Sunday, May 08, 2005

Buy Truth and Don't Sell It

I attend a Lutheran church, but it's one of those churches that has abandoned the standard lectionary. We only visit the standard texts for Christmas, Holy Week, Pentecost and sometimes Advent. Ordinarily this bothers me, especially when, for instance, Ascension Sunday is pre-empted by a Mother's Day celebration.

But today, I got a few surprise blessings in the deal.

The first was in the reading, which today was from Proverbs 23. I have the idea in my mind that the Biblical texts read in the liturgy should speak to us just as much as the sermon does, if not more so. I'm convinced that is their purpose in the liturgy. But in practice, I've rarely seen it happen that way, perhaps because of how thoroughly the sermon has usurped the role of the texts.

But today, the text spoke to me. As Psalm 23 was being read, one line took hold of me and captured my focus: "Buy truth and don't sell it." Maybe it will leave you cold. When I talked to my wife about it, she wasn't impressed. But it spoke to me. "Buy truth and don't sell it."

What it said to me was this: Truth is valuable. It is worth sacrificing for. We should do what we can to obtain truth. It's worth bending our rules to obtain it. We should seek it out. It's worth the cost. And conversly, we shouldn't be willing to part with truth. It's a treasured possession. Once we have it, we shouldn't let it go for anything.

The second blessing I received this morning was, I think, an illustration of this. As I said, our church was celebrating Mother's Day today. As part of the children's sermon, the children were given flowers to distribute to all the women in the congregation. While this was going on, one of our church's adminstrative assistants sang a song. What you should know about this woman is that she has dedicated her life to the service of the Church. So far as I know, she has always been single. The Church is her family.

There are a number of women like this in my church -- women who haven't chosen the "traditional" life of wife and mother, women who have, I believe, a vocation to the single life, women who give themselves completely to the rest of us.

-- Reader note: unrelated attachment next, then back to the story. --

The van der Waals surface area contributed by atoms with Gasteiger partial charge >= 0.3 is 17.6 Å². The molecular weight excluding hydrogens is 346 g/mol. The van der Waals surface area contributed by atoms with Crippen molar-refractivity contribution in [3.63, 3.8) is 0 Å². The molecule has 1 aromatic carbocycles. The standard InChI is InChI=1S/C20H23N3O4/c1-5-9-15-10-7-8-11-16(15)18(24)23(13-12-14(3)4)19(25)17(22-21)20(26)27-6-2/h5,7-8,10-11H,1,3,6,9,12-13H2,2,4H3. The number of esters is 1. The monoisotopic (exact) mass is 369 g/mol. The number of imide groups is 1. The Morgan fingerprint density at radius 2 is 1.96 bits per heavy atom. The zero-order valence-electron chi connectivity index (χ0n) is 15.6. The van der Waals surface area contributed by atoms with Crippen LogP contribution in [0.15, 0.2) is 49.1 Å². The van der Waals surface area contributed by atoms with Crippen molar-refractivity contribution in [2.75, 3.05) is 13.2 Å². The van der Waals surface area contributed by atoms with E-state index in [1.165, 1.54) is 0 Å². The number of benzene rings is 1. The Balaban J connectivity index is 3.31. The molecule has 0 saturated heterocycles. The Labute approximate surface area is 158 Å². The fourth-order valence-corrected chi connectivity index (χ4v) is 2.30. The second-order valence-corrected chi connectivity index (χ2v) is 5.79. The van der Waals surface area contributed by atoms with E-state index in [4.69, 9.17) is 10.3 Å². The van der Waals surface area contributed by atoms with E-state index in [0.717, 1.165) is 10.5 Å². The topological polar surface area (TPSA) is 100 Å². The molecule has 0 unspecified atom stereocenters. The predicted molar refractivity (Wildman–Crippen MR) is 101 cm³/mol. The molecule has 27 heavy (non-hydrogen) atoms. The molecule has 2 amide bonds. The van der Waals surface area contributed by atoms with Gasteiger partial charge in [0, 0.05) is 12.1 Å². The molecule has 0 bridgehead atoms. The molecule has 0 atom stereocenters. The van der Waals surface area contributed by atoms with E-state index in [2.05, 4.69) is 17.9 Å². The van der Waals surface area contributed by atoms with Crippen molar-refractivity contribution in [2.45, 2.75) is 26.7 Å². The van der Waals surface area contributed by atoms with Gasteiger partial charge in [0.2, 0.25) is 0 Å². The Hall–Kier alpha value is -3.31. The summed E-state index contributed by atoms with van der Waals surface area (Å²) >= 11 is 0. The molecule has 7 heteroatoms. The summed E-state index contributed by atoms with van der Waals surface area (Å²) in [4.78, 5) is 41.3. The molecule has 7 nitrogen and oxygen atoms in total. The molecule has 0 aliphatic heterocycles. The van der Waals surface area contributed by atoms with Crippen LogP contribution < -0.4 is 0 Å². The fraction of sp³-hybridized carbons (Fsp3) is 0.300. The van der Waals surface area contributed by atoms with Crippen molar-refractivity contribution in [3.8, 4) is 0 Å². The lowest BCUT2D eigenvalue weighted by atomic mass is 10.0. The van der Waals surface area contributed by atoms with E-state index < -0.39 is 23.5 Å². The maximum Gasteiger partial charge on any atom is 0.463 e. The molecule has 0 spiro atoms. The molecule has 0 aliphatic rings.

And so this woman who sang during the distribution of flowers had a note put in the bulletin which said, "This song is dedicated to all women who nuture through Christian love." With this simple note, she transformed my perception of what we were celebrating from the biological and social function of motherhood to a deeper sense of nurturing and life-giving spirit.

She bought truth.

Then the third blessing was that our assistant pastor, who has an incredible gift for taking banal assignments and transforming them into something beautiful, also picked up on this deeper theme and, with the help of a couple of key passages from Isaiah, turned what was billed as a sermon about mothers, into a wonderful message about how there are some aspects of what God does that simply can't be grasped with anything other than the image of a mother.

He didn't sell truth.

2 comments:

LutheranChik said...

This is a bit off tangent, but I loved the way the people in your church expanded the concept of "motherhood" to include everyone.

Interestingly, in my church -- which consists of many extended families who've lived in the area forever, and where prayers tend to be family-focused -- my pastor has begun praying, in the Prayer of the Day, for "single people and their friends." I really appreciate that.

Andy said...

Actually, that's not off tangent at all. That was the main thing that got me started on this post. If it seemed like my point was something else, it was me who got sidetracked by what it was wrapped in.